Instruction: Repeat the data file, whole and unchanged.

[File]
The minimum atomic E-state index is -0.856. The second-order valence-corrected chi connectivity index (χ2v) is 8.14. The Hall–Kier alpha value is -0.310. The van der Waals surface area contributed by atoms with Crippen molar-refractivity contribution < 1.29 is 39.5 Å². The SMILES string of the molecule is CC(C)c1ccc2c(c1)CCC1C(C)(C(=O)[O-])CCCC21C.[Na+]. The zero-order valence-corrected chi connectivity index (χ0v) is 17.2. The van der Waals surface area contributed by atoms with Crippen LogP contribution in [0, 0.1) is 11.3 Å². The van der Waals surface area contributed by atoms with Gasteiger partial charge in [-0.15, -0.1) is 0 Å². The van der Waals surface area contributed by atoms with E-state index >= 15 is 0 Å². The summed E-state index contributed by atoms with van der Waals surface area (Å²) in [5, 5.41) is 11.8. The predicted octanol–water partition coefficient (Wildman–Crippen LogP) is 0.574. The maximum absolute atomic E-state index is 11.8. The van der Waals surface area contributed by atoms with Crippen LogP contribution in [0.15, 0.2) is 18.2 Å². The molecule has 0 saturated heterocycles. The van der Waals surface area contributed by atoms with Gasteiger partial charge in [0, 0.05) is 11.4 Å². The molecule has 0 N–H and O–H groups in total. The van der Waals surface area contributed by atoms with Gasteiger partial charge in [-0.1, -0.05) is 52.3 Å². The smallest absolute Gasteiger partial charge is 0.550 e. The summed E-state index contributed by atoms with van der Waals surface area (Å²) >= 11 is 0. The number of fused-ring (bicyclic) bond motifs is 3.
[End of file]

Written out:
The minimum atomic E-state index is -0.856. The second-order valence-corrected chi connectivity index (χ2v) is 8.14. The Hall–Kier alpha value is -0.310. The van der Waals surface area contributed by atoms with Crippen molar-refractivity contribution < 1.29 is 39.5 Å². The SMILES string of the molecule is CC(C)c1ccc2c(c1)CCC1C(C)(C(=O)[O-])CCCC21C.[Na+]. The zero-order valence-corrected chi connectivity index (χ0v) is 17.2. The van der Waals surface area contributed by atoms with Crippen LogP contribution in [0, 0.1) is 11.3 Å². The van der Waals surface area contributed by atoms with Gasteiger partial charge in [-0.15, -0.1) is 0 Å². The van der Waals surface area contributed by atoms with E-state index >= 15 is 0 Å². The summed E-state index contributed by atoms with van der Waals surface area (Å²) in [5, 5.41) is 11.8. The predicted octanol–water partition coefficient (Wildman–Crippen LogP) is 0.574. The maximum absolute atomic E-state index is 11.8. The van der Waals surface area contributed by atoms with Crippen LogP contribution in [0.15, 0.2) is 18.2 Å². The molecule has 0 saturated heterocycles. The van der Waals surface area contributed by atoms with Gasteiger partial charge in [0, 0.05) is 11.4 Å². The molecule has 0 N–H and O–H groups in total. The van der Waals surface area contributed by atoms with Gasteiger partial charge in [-0.1, -0.05) is 52.3 Å². The smallest absolute Gasteiger partial charge is 0.550 e. The summed E-state index contributed by atoms with van der Waals surface area (Å²) >= 11 is 0. The number of fused-ring (bicyclic) bond motifs is 3.